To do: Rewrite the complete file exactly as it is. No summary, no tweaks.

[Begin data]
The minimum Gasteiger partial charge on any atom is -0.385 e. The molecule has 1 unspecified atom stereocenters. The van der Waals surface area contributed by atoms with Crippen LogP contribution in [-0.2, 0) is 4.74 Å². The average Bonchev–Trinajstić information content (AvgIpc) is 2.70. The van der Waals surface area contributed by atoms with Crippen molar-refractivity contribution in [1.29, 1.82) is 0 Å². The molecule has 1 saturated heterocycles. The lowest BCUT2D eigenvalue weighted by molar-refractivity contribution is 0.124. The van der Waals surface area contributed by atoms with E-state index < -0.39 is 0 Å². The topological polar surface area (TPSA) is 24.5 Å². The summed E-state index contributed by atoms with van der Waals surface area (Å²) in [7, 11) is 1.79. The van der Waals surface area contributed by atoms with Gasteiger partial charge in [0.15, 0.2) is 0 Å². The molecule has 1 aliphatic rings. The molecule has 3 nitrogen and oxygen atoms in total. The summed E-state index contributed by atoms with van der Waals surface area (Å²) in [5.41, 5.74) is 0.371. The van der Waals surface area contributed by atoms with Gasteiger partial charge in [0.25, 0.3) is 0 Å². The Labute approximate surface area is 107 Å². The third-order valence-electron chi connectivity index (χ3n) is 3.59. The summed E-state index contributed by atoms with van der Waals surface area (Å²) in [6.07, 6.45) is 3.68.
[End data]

The minimum Gasteiger partial charge on any atom is -0.385 e. The molecule has 1 unspecified atom stereocenters. The van der Waals surface area contributed by atoms with Crippen LogP contribution in [-0.2, 0) is 4.74 Å². The average Bonchev–Trinajstić information content (AvgIpc) is 2.70. The van der Waals surface area contributed by atoms with Crippen molar-refractivity contribution in [1.29, 1.82) is 0 Å². The molecule has 1 saturated heterocycles. The lowest BCUT2D eigenvalue weighted by molar-refractivity contribution is 0.124. The van der Waals surface area contributed by atoms with E-state index < -0.39 is 0 Å². The topological polar surface area (TPSA) is 24.5 Å². The summed E-state index contributed by atoms with van der Waals surface area (Å²) in [7, 11) is 1.79. The van der Waals surface area contributed by atoms with Gasteiger partial charge in [0.15, 0.2) is 0 Å². The molecule has 1 aliphatic rings. The molecule has 3 nitrogen and oxygen atoms in total. The summed E-state index contributed by atoms with van der Waals surface area (Å²) in [5.41, 5.74) is 0.371. The van der Waals surface area contributed by atoms with Gasteiger partial charge in [0.25, 0.3) is 0 Å². The Labute approximate surface area is 107 Å². The third-order valence-electron chi connectivity index (χ3n) is 3.59. The summed E-state index contributed by atoms with van der Waals surface area (Å²) in [6.07, 6.45) is 3.68.